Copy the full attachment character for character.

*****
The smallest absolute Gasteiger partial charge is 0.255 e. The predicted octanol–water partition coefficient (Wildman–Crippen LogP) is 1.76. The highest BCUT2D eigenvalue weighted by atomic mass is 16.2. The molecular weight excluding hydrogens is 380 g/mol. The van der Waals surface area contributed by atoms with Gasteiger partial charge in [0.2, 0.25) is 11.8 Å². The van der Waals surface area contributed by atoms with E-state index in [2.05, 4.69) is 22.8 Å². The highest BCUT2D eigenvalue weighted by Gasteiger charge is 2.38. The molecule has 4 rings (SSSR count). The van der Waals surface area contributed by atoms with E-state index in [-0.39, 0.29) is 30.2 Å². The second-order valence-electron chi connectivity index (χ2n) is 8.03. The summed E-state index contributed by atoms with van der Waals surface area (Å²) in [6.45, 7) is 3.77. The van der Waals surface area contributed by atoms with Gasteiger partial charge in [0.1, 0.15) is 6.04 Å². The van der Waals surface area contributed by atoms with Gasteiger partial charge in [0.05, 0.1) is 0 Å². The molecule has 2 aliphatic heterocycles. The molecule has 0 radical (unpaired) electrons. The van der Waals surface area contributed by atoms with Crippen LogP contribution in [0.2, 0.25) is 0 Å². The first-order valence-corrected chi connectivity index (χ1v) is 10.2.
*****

The smallest absolute Gasteiger partial charge is 0.255 e. The predicted octanol–water partition coefficient (Wildman–Crippen LogP) is 1.76. The highest BCUT2D eigenvalue weighted by atomic mass is 16.2. The molecular weight excluding hydrogens is 380 g/mol. The van der Waals surface area contributed by atoms with Gasteiger partial charge in [0.2, 0.25) is 11.8 Å². The van der Waals surface area contributed by atoms with E-state index in [2.05, 4.69) is 22.8 Å². The highest BCUT2D eigenvalue weighted by Gasteiger charge is 2.38. The molecule has 4 rings (SSSR count). The van der Waals surface area contributed by atoms with E-state index in [-0.39, 0.29) is 30.2 Å². The second-order valence-electron chi connectivity index (χ2n) is 8.03. The summed E-state index contributed by atoms with van der Waals surface area (Å²) in [6.45, 7) is 3.77. The van der Waals surface area contributed by atoms with Gasteiger partial charge in [0.1, 0.15) is 6.04 Å². The van der Waals surface area contributed by atoms with Gasteiger partial charge in [0.05, 0.1) is 0 Å². The molecule has 2 aliphatic heterocycles. The molecule has 0 radical (unpaired) electrons. The van der Waals surface area contributed by atoms with Crippen LogP contribution in [0.2, 0.25) is 0 Å². The first-order valence-corrected chi connectivity index (χ1v) is 10.2.